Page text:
The number of units authorized by new building permits for construction increased for the first year since 1989. Units authorized rose 33% to 5170 from a post war low of 3880 in 1992.
The largest increase in construction activity came in Manhattan, where 1150 new units were authorized, triple last year's level of 370. Brooklyn also showed a dramatic increase in 1993, up to 1015 units from 645 in 1992. New units in Queens also increased to 530 from 350. The number of units authorized in the Bronx and Staten Island was virtually unchanged.
About 1700 units (30% of the total) authorized in 1993 were in structures containing five units or more. This includes all units authorized in Manhattan, a quarter of the units both in the Bronx and Queens, and 6% of Brooklyn units. All the units authorized in Staten Island were in one or two unit structures.
See chart Units Authorized for New Construction, 1988-93
Figures on the J-51 tax abatement and exemption program are a measure of the level of rehabilitation activities in existing buildings. Tax abatements are issued for major capital improvements, moderate rehabilitation requiring the replacement of at least one building system, and gut rehabilitation. In 1993, there were decreases in both the number of units receiving J-51 tax abatement benefits and the dollar amount of certified reasonable costs.
The number of units receiving J-51 tax abatement benefits decreased 15% in 1993 from 144,000 to 122,000 units. The dollar amount of certified reasonable cost for these J-51 units decreased from $224 million to $169 million. This decrease in benefits is probably related to the economic slowdown in the early nineties. Because buildings cannot apply for J-51 benefits until after construction and rehabilitation is complete, the amount of J-51 abatements usually lags several years behind the level of economic activity.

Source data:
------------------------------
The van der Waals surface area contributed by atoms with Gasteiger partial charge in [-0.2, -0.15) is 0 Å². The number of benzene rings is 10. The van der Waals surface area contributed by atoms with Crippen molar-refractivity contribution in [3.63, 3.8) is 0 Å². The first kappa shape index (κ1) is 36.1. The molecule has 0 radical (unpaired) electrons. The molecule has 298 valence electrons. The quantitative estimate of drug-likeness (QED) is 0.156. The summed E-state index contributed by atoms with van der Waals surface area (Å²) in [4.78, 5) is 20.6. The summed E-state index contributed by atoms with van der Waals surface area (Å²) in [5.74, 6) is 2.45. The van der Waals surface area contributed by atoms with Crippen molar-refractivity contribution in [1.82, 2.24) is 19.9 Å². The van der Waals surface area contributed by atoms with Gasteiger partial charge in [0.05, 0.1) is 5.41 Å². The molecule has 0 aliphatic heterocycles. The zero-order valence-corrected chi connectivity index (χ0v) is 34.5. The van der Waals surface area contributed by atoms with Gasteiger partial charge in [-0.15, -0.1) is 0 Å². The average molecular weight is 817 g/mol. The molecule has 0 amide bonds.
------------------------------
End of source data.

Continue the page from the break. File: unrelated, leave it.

See chart Number of Units Receiving J-51 Tax Abatements, 1989-93
It should be noted that certified reasonable costs approved by HPD's Office of Development are approximations of the actual rehabilitation costs. In most cases, the tax abatement received is based on 90 percent of the total certified cost.
See chart Total Certified Reasonable Costs for J-51 Tax Abatement, 1989-93
Even though two-thirds of the units receiving J-51 tax abatements were located in Manhattan and Queens, the dollar amount in tax abatements from these two boroughs constituted only 50% of the total. The average tax abatement benefit is about $1300 per unit in Manhattan and $700 in Queens.
Assuming there is a direct relationship between the amount of tax abatement benefits received and the level of rehabilitation activity, units in the Bronx and Brooklyn saw greater improvements than units in Manhattan or Queens. The average tax abatement benefit received in the Bronx is about $2400 per unit, almost twice as high as the Manhattan average. Building improvements in Brooklyn ranked in between Manhattan and the Bronx at $1700 per unit.
One indicator of new multi-family units entering the housing market is the number of preliminary 421-a certificates issued by HPD's Office of Development. The number of units receiving 421-a certificates in 1993 fell 65% from 2650 to 910 units, the lowest number in recent years.
The number of units in the Bronx and Brooklyn receiving 421-a certificates accounted for 80% of the city total. The number of units in Queens constituted 17% of the city total while Manhattan had only 3% of all units receiving 421-a certificates. This is in marked contrast to last year when Manhattan constituted more than 50% of the city total.
See chart Units in Buildings Receiving Preliminary Certificates for 421-a Tax Abatements, 1987-93